Tips for using Browse:

Browsing is a valuable way to learn about birds, however it is a brute force approach and not designed for identification. A more sophisticated approach to finding a bird with specific field marks is to use the Step by Step Search. You can also try the Wizard to find a bird, which uses a question and answer approach, but again it does not give you the flexibility of the Step by Step Search.

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Horned Grebe
Horned Grebe: Small grebe, red-brown neck, breast and flanks, nearly black throat and back. Head has black cap, white face, conspicuous buff-orange to yellow ear plumes. Bill is dark with white tip, eyes are dark red. Feeds on aquatic insects, fish and crustaceans. Direct flight on rapid wing beats.
Harlequin Duck
Harlequin Duck: Small diving duck, blue-gray upperparts and underparts, rust-brown flanks. Back, breast and neck have vivid black-bordered white bars. Tail is dark and relatively long. Gray legs, feet. Feeds on insects, mollusks and crustaceans. Rapid direct flight, often low over the water.
Heermann's Gull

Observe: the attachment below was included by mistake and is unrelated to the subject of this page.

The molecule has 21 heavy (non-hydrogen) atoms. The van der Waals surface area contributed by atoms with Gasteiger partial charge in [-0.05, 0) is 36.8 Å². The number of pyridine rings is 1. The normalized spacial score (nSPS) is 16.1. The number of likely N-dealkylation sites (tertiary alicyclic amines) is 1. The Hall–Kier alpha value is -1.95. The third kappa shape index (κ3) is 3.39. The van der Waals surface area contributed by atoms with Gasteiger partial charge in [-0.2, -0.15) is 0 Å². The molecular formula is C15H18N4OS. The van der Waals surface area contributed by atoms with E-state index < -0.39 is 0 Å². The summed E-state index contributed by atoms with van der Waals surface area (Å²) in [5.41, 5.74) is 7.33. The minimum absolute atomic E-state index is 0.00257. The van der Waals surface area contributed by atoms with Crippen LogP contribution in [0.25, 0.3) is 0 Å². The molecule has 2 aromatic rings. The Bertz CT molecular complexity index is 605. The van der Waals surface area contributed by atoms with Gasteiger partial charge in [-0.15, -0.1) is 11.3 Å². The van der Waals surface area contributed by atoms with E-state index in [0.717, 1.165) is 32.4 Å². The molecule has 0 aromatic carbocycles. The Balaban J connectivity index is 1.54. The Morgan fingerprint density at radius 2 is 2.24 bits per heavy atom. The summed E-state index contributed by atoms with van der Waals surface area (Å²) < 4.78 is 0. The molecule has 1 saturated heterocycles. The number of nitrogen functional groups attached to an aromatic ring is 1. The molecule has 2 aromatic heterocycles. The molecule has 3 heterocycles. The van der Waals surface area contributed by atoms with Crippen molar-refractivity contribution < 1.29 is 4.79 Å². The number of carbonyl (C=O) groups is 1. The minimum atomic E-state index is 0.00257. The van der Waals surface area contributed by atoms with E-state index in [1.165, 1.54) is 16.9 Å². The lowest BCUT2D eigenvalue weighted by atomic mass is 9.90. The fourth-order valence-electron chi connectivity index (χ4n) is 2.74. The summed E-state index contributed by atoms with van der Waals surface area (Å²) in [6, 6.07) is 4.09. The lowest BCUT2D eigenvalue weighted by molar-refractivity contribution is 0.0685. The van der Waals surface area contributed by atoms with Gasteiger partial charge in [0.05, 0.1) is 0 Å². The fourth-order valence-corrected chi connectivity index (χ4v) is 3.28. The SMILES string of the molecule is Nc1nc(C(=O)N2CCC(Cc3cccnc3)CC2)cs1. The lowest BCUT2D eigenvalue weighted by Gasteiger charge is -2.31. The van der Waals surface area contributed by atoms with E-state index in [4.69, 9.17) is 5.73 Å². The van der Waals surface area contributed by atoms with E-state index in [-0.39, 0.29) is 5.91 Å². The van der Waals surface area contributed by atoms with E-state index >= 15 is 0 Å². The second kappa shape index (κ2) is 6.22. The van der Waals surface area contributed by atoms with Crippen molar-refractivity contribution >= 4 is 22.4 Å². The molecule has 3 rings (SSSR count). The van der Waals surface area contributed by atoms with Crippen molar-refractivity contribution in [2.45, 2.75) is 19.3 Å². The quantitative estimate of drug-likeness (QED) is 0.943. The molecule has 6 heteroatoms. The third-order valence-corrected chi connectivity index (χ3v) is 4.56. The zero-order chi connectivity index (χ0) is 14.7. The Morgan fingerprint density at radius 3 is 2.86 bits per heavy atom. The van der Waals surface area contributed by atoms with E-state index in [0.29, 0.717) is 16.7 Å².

Heermann's Gull: Medium-sized gull with gray underparts and dark gray upperparts. Head is white and bill is bright red with black tip. Tail is black and edged with white. Legs and feet are black. Dives into ocean to catch fish. Also steals and scavenges. Flight is bouyant and direct.
Harris's Sparrow
Harris's Sparrow: Large sparrow with dark-streaked, brown upperparts and white underparts with dark-streaked sides. Head has stark black crown, face, and throat. Gray cheek patch is marked by a thin, black line. Bill is pink. Alternates rapid wing beats with brief periods of wings pulled to sides.
Hooded Oriole
Hooded Oriole: Medium oriole with bright orange-yellow head and nape, and black back, face, throat, and upper breast. Bill is slightly decurved. Black wings have two white bars. Tail is black. Forages in trees and bushes. Eats insects, caterpillars, and nectar. Strong direct flight.
Hepatic Tanager
Hepatic Tanager: Large tanager, dark to orange-red overall, gray wash on back and flanks. Gray-red cheek patch. Heavy, dark bill is slightly hooked. Legs and feet are gray. Forages in upper foliage of trees, sometimes catches insects in midair. Swift direct flight on rapid wing beats.
Hoary Redpoll
Hoary Redpoll: Small finch (exilipes), buff-gray, brown-streaked upperparts and brown-streaked white underparts washed pink. Head has red cap, black chin patch. Black wings with two white bars. Rump is pale gray or white with few or no streaks. Black tail is notched. Black legs and feet.
House Wren
House Wren: Small wren with brown head, nape, and back showing very fine dark brown bars, faint white eyebrows, and gray-brown underparts with fine brown bars on flanks and below tail. Wings and tail are brown with darker bars. Brown-throated Wrens have a bolder eyebrow and a darker throat. Northern birds are grayer overall with baring on the flanks. Southern birds have light brown upperparts and buff underparts. Bill is thin and slightly decurved.